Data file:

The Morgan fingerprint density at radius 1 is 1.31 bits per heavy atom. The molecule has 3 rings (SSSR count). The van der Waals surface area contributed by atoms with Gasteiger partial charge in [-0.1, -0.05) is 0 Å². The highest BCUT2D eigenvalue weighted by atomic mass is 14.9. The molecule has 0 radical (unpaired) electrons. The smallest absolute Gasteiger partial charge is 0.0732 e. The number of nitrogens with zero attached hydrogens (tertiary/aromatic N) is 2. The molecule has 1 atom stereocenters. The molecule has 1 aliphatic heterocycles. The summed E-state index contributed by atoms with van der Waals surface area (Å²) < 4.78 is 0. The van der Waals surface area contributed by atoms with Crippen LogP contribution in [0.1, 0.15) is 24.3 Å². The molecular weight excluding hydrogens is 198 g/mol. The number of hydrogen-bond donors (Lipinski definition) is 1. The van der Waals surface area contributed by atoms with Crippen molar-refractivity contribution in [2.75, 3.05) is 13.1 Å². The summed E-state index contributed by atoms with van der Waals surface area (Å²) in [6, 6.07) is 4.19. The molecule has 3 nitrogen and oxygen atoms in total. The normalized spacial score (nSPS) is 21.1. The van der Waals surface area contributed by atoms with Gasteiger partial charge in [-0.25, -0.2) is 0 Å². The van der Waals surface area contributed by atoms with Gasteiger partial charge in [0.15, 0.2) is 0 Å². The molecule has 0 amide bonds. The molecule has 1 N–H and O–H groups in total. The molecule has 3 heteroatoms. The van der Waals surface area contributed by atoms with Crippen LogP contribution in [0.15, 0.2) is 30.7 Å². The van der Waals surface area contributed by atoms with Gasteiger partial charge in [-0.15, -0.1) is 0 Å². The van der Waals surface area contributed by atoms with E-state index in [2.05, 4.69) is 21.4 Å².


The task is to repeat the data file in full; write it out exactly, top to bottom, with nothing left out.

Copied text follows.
The Morgan fingerprint density at radius 1 is 1.31 bits per heavy atom. The molecule has 3 rings (SSSR count). The van der Waals surface area contributed by atoms with Gasteiger partial charge in [-0.1, -0.05) is 0 Å². The highest BCUT2D eigenvalue weighted by atomic mass is 14.9. The molecule has 0 radical (unpaired) electrons. The smallest absolute Gasteiger partial charge is 0.0732 e. The number of nitrogens with zero attached hydrogens (tertiary/aromatic N) is 2. The molecule has 1 atom stereocenters. The molecule has 1 aliphatic heterocycles. The summed E-state index contributed by atoms with van der Waals surface area (Å²) < 4.78 is 0. The van der Waals surface area contributed by atoms with Crippen LogP contribution in [0.1, 0.15) is 24.3 Å². The molecular weight excluding hydrogens is 198 g/mol. The number of hydrogen-bond donors (Lipinski definition) is 1. The van der Waals surface area contributed by atoms with Crippen molar-refractivity contribution in [2.75, 3.05) is 13.1 Å². The summed E-state index contributed by atoms with van der Waals surface area (Å²) in [6, 6.07) is 4.19. The molecule has 3 nitrogen and oxygen atoms in total. The normalized spacial score (nSPS) is 21.1. The van der Waals surface area contributed by atoms with Gasteiger partial charge in [-0.25, -0.2) is 0 Å². The van der Waals surface area contributed by atoms with Gasteiger partial charge in [0.15, 0.2) is 0 Å². The molecule has 0 amide bonds. The molecule has 1 N–H and O–H groups in total. The molecule has 3 heteroatoms. The van der Waals surface area contributed by atoms with Crippen LogP contribution in [0.15, 0.2) is 30.7 Å². The van der Waals surface area contributed by atoms with Gasteiger partial charge in [-0.15, -0.1) is 0 Å². The van der Waals surface area contributed by atoms with E-state index in [2.05, 4.69) is 21.4 Å².